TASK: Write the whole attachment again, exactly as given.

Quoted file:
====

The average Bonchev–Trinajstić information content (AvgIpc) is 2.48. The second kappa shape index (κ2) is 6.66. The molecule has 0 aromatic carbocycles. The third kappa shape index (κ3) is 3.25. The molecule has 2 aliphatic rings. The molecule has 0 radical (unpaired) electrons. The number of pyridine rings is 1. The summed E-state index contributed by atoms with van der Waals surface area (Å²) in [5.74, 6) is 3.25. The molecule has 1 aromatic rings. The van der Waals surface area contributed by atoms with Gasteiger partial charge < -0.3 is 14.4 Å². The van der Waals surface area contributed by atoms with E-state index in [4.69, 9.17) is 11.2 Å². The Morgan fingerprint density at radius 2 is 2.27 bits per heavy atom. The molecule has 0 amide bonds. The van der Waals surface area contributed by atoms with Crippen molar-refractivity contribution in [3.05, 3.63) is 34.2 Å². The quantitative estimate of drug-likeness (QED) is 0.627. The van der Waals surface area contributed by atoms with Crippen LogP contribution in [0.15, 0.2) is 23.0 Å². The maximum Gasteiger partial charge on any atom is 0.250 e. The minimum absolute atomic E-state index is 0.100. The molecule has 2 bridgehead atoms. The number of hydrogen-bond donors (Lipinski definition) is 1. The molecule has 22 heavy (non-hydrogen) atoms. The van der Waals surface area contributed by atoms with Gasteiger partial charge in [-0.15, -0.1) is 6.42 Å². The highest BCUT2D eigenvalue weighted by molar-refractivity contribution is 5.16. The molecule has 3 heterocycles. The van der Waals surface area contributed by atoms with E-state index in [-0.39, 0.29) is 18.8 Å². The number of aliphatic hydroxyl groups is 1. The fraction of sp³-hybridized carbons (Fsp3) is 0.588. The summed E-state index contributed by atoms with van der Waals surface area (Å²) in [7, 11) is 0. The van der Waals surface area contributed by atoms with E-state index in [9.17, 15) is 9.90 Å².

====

The average Bonchev–Trinajstić information content (AvgIpc) is 2.48. The second kappa shape index (κ2) is 6.66. The molecule has 0 aromatic carbocycles. The third kappa shape index (κ3) is 3.25. The molecule has 2 aliphatic rings. The molecule has 0 radical (unpaired) electrons. The number of pyridine rings is 1. The summed E-state index contributed by atoms with van der Waals surface area (Å²) in [5.74, 6) is 3.25. The molecule has 1 aromatic rings. The van der Waals surface area contributed by atoms with Gasteiger partial charge < -0.3 is 14.4 Å². The van der Waals surface area contributed by atoms with E-state index in [4.69, 9.17) is 11.2 Å². The Morgan fingerprint density at radius 2 is 2.27 bits per heavy atom. The molecule has 0 amide bonds. The van der Waals surface area contributed by atoms with Crippen molar-refractivity contribution in [3.05, 3.63) is 34.2 Å². The quantitative estimate of drug-likeness (QED) is 0.627. The van der Waals surface area contributed by atoms with Crippen LogP contribution in [0.15, 0.2) is 23.0 Å². The maximum Gasteiger partial charge on any atom is 0.250 e. The minimum absolute atomic E-state index is 0.100. The molecule has 2 bridgehead atoms. The number of hydrogen-bond donors (Lipinski definition) is 1. The molecule has 22 heavy (non-hydrogen) atoms. The van der Waals surface area contributed by atoms with Gasteiger partial charge in [-0.15, -0.1) is 6.42 Å². The highest BCUT2D eigenvalue weighted by molar-refractivity contribution is 5.16. The molecule has 3 heterocycles. The van der Waals surface area contributed by atoms with E-state index in [-0.39, 0.29) is 18.8 Å². The number of aliphatic hydroxyl groups is 1. The fraction of sp³-hybridized carbons (Fsp3) is 0.588. The summed E-state index contributed by atoms with van der Waals surface area (Å²) in [7, 11) is 0. The van der Waals surface area contributed by atoms with E-state index in [9.17, 15) is 9.90 Å².